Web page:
‘Diskarte’ and student struggles
Since the start of the pandemic, we’ve gotten used to seeing petitions for help on social media. “Sana po mapansin niyo,” the pleas often begin in our inboxes or as comments on public posts, along with details of the user’s difficulties — a relative in the hospital, a breadwinner who has lost their job — and their GCash or other bank details.
Recently, petitions for help have taken a turn, with more and more students asking for help to continue schooling. When community quarantine began and students needed to adapt to distance learning, many problems quickly became apparent: poor or no internet access, a need for smart gadgets for accessing teleconferencing and exam platforms, not to mention a general swoop of the Filipino household’s income in the last few months, with students struggling with hunger even as they struggle with online classes. Who can forget the news of a Mapua student climbing a mountain in search of an internet connection to send a class requirement? Who wasn’t touched by the photo of a lola scraping her coins together to buy a smartphone? The burden rests, too, on harried parents who must balance maintaining their households with tutoring their children, and teachers who also struggle with internet access problems and the new paradigm of online classes. Distance learning was always going to be a challenge, with low-income families being the hardest hit, as usual.
Now, as students prepare for the beginning of classes next month, we’ve been told that schools will be implementing “blended” learning in various, flexible ways—through online classes, printed modules, and classes broadcast through television and radio. Not all of these, we are assured, will require internet access, and schools and communities will be adjusting to their students’ needs accordingly. As Education Secretary Leonor Briones said last week, “Kanya-kanyang diskarte, kanya-kanyang adjust.”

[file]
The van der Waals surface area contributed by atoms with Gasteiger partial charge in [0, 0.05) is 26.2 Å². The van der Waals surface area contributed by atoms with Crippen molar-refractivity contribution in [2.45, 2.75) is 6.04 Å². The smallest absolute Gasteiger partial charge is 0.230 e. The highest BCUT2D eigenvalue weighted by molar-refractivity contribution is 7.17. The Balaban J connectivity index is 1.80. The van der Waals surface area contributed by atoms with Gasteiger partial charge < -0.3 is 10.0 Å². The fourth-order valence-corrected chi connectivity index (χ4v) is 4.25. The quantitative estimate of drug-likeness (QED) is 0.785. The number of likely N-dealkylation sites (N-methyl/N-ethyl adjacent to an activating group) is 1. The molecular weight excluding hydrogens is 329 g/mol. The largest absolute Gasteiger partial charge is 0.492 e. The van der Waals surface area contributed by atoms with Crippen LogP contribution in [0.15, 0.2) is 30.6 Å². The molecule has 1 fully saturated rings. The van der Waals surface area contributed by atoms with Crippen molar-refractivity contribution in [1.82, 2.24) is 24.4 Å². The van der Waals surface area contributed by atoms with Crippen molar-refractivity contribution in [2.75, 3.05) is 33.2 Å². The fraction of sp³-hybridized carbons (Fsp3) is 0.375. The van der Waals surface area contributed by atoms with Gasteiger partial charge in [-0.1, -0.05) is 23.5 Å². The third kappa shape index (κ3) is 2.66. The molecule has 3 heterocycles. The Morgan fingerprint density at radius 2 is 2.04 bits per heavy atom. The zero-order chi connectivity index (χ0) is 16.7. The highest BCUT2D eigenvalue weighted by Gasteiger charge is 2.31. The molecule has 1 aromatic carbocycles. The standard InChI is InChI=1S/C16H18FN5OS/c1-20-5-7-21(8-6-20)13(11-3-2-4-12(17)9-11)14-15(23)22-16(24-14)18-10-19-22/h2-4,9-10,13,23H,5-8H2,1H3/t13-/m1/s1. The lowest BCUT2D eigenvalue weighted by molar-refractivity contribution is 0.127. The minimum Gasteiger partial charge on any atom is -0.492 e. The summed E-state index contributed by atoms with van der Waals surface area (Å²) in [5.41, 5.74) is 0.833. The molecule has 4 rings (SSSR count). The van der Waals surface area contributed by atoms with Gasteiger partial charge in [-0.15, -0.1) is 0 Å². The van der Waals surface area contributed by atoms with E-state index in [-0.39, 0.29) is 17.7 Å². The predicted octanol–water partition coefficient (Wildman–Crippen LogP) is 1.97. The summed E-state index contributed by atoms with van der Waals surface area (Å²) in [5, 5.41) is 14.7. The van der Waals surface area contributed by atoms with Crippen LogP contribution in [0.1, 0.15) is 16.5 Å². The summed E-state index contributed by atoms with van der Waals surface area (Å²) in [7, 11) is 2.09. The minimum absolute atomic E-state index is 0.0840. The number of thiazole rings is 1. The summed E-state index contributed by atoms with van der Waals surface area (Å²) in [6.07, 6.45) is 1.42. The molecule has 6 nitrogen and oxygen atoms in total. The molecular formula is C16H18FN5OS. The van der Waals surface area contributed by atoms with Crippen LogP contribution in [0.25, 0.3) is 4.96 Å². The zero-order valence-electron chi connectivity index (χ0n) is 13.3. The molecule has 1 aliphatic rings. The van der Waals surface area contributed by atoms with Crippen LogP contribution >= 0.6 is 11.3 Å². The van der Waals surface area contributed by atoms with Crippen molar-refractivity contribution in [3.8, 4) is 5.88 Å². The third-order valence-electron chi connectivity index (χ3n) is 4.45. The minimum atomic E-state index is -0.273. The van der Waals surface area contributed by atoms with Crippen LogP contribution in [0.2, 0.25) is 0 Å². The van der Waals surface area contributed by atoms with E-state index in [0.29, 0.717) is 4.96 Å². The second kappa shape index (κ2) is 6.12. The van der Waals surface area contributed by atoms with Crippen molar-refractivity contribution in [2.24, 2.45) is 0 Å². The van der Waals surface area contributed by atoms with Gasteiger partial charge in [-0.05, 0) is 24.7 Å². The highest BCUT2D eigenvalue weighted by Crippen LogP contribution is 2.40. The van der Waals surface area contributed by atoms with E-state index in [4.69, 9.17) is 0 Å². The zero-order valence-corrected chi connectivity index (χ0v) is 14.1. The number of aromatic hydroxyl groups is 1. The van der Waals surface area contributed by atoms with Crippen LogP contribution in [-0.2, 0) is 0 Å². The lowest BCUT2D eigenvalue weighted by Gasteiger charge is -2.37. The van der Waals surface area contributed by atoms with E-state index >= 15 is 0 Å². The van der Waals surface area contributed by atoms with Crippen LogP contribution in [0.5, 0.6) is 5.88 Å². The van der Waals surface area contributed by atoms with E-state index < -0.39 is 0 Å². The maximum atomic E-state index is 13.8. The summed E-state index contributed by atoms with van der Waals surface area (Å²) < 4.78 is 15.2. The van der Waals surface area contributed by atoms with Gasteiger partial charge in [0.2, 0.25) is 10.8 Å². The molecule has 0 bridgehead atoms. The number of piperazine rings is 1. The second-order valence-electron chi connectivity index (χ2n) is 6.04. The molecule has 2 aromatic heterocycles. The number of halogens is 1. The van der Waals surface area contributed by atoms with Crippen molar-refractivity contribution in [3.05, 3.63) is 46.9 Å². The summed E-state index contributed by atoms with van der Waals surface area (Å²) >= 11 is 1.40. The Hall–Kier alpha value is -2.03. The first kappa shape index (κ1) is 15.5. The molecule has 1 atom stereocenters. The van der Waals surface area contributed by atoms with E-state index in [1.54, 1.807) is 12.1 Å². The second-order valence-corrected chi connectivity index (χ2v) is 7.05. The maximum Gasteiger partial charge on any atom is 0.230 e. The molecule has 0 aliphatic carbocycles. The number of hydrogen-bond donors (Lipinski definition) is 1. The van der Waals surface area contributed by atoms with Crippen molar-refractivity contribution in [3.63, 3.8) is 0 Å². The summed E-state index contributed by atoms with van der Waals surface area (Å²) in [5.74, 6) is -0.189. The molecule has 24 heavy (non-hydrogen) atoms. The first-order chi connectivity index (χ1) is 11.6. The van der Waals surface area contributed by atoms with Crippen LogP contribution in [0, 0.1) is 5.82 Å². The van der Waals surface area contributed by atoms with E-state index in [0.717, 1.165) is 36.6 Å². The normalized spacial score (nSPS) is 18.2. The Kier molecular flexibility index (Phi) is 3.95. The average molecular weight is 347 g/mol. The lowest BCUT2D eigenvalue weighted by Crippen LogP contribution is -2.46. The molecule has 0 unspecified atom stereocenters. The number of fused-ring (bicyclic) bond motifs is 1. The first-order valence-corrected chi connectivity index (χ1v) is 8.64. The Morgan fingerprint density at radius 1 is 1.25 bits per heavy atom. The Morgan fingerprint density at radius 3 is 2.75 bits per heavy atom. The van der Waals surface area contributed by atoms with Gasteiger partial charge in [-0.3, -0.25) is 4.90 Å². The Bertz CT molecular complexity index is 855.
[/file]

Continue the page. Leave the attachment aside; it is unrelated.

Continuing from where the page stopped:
These are statements that look good on paper, but a scroll through social media shows that the experience of many students varies. On Twitter, Facebook and anonymous chat site Omegle, there are more and more students asking for financial assistance so they can access the internet; so they can buy a smartphone, tablet or laptop; or so they can enroll. One Twitter user complained that buying P50 of prepaid load to use for cellular data might not even be enough to finish one Zoom-based class. To avoid accusations of scamming, some have attached photos of their grades and credentials. The Twitter account @pisoparasalaptop has helped to collate many of these fundraisers for individual students by retweeting them. The number of posts grows by the hundreds daily, showing just how many students seek to continue their education but don’t have the means to do so. A quick search of #AcademicFreeze might help the reader hear the sentiments of students, teachers, and parents who cry that no student should be left behind as the new academic year begins.
The hustle, as the kids say, is real: Online selling has boomed since the pandemic began as families find ways to augment their incomes, and student learners sell goods and services to prepare for schooling. Some seek to barter goods for secondhand phones and laptops. Some have taken to online selling or art commissions. More disturbingly, some students have taken to sending discreet messages offering nude photos or videos in exchange for money. One prays that these efforts are not being made by minors.
I don’t believe that this is the kind of “diskarte” Briones had in mind, but it’s a reality all the same, that with limited opportunities to earn money for school, some students have had to manage on their own. “Napakaliit talaga ng epekto ng COVID-19 sa mga bata,” Briones said earlier this month, citing the small proportion of COVID-19 deaths in children. If we take a moment to listen to our most vulnerable youth, however, we might find that the effect isn’t small at all, and that the youth, even without contracting the disease itself, suffer greatly during the pandemic, too.
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